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At Polk County town hall, Ernst fields questions on guns

JOHNSTON — Gun issues were the dominant topic at Republican Senator Joni Ernst’s town hall meeting early Saturday morning in Johnston. Ellie Holland, a teacher in Johnston, was emotional as she told Ernst about going through active shooter training in her school last week.

“So my question for you today senator is when can I plan to get back to trainings that simply teach children to read and write?” Holland said and about half the crowd cheered.

Ernst answered Holland by emphasizing the need to improve mental health care.

“We need to make sure that those that are showing signs of instability are able to received treatment,” Ernst said. “And I would say that across the United States we are short counselors, we are short psychiatrists, we are short psychologists.”

Senator Joni Ernst.

A man in the crowd then yelled: “We’re short congresspeople to take action.”

The hour-long forum often featured Ernst speaking as critics in the crowd reacted or Ernst supporters in the audience cheering and applauding, including one person who occasionally rang a cowbell. Dawn Corrigan of Des Moines thanked Ernst for supporting the National Rifle Association and the right to own a gun.

“Let’s punish people for crimes and when some commits a crime, don’t come and take away my right for it,” she said, to cheers.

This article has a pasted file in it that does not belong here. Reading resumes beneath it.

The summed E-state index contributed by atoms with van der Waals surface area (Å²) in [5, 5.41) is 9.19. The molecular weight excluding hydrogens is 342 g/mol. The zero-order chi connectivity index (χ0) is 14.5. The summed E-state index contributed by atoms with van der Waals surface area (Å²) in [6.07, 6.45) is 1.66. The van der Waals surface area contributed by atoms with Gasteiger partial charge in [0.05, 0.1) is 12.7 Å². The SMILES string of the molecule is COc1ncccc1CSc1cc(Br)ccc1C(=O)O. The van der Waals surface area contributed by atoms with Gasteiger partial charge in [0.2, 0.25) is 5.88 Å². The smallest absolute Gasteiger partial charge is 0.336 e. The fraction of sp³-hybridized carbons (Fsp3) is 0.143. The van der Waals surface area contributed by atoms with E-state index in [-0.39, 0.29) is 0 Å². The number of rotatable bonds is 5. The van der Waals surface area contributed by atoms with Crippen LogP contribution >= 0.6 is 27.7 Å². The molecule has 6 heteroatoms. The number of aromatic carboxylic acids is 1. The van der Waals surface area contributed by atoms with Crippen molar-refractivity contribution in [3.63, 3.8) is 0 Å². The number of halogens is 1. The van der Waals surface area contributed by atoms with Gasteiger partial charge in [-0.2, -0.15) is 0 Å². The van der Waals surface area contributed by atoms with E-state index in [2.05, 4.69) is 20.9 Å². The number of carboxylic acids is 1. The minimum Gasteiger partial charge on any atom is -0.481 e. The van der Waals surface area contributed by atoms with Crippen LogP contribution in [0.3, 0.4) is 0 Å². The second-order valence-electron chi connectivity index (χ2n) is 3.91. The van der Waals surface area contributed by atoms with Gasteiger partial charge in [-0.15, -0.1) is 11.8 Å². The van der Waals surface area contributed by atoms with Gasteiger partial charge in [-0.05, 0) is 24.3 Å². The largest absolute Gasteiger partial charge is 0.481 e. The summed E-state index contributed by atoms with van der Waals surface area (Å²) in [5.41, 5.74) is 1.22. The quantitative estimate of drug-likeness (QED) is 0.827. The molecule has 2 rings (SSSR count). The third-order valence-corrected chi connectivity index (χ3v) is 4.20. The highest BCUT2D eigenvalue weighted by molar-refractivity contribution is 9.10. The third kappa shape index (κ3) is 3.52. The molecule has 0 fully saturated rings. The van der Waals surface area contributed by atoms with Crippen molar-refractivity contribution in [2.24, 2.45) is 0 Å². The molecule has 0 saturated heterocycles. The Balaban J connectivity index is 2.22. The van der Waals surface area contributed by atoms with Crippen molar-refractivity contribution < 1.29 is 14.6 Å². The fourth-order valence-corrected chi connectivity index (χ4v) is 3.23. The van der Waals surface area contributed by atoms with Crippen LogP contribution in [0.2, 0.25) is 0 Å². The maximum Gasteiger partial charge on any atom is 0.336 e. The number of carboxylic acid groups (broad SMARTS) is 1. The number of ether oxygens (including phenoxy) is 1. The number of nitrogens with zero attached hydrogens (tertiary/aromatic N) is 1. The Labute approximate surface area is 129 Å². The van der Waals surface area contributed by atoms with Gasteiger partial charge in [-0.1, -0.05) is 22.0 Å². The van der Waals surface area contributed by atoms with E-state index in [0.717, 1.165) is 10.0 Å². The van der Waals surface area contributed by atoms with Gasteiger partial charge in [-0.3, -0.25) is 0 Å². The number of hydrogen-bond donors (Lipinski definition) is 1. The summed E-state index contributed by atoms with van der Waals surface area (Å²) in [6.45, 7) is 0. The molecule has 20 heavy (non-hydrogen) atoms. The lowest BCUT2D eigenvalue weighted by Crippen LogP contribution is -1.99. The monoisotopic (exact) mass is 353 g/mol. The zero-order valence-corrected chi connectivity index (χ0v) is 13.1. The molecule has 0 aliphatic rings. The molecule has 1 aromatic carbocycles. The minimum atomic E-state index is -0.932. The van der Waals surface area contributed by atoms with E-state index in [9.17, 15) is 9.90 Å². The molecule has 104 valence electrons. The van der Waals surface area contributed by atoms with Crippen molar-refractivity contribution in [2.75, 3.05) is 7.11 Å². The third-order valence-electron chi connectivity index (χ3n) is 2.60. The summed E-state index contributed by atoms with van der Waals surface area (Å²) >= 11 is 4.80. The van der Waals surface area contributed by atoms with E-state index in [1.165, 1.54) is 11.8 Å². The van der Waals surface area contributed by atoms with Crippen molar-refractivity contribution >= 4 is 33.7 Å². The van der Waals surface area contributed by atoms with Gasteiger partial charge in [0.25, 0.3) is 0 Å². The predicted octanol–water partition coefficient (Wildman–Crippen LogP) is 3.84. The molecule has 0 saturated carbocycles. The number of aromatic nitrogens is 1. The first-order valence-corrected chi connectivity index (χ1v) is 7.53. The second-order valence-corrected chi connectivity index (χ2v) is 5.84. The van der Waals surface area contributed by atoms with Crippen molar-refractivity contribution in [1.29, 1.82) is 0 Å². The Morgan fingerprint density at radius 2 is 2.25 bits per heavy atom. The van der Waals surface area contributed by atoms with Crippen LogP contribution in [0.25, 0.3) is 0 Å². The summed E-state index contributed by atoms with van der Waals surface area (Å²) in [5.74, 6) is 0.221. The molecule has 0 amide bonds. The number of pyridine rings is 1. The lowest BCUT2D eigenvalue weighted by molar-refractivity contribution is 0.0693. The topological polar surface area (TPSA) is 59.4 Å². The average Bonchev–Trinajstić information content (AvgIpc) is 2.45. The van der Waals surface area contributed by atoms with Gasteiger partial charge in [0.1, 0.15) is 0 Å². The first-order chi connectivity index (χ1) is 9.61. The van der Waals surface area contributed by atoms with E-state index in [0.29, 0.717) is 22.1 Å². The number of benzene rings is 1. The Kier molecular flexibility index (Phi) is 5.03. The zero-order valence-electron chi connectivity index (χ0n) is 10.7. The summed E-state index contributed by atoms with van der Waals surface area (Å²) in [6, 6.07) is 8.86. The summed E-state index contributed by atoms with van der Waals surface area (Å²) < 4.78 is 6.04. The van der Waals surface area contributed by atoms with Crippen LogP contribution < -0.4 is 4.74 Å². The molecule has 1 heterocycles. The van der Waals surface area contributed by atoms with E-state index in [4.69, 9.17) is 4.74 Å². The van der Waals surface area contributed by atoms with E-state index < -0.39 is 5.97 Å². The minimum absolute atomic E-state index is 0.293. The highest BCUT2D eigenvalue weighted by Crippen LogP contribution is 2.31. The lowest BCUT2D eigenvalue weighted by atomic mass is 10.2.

Ernst said Republican senators would review various proposals, but Ernst expressed concerns about ensuring so-called “red flag” laws that let courts order authorities temporarily seize guns include due process rights, to protect the wrongly accused.

“What we do have to make sure is those that are law-abiding citizens are still able to purchase weapons. It’s our second amendment right,” Ernst said, to cheers from half the crowd. “And that those that should not be able to gain access to weapons should not have the right, then, to purchase those weapons.”

Ernst made it clear she opposes a ban on the kind of rapid-fire guns used in El Paso and Dayton.

“Any weapon out there can be used to harm another person,” Ernst told the crowd. “…Who decides what is considered an assault weapon?”

Ernst told reporters there’s no law that will “magically” prevent irrational people with “evil intent” from committing murder.



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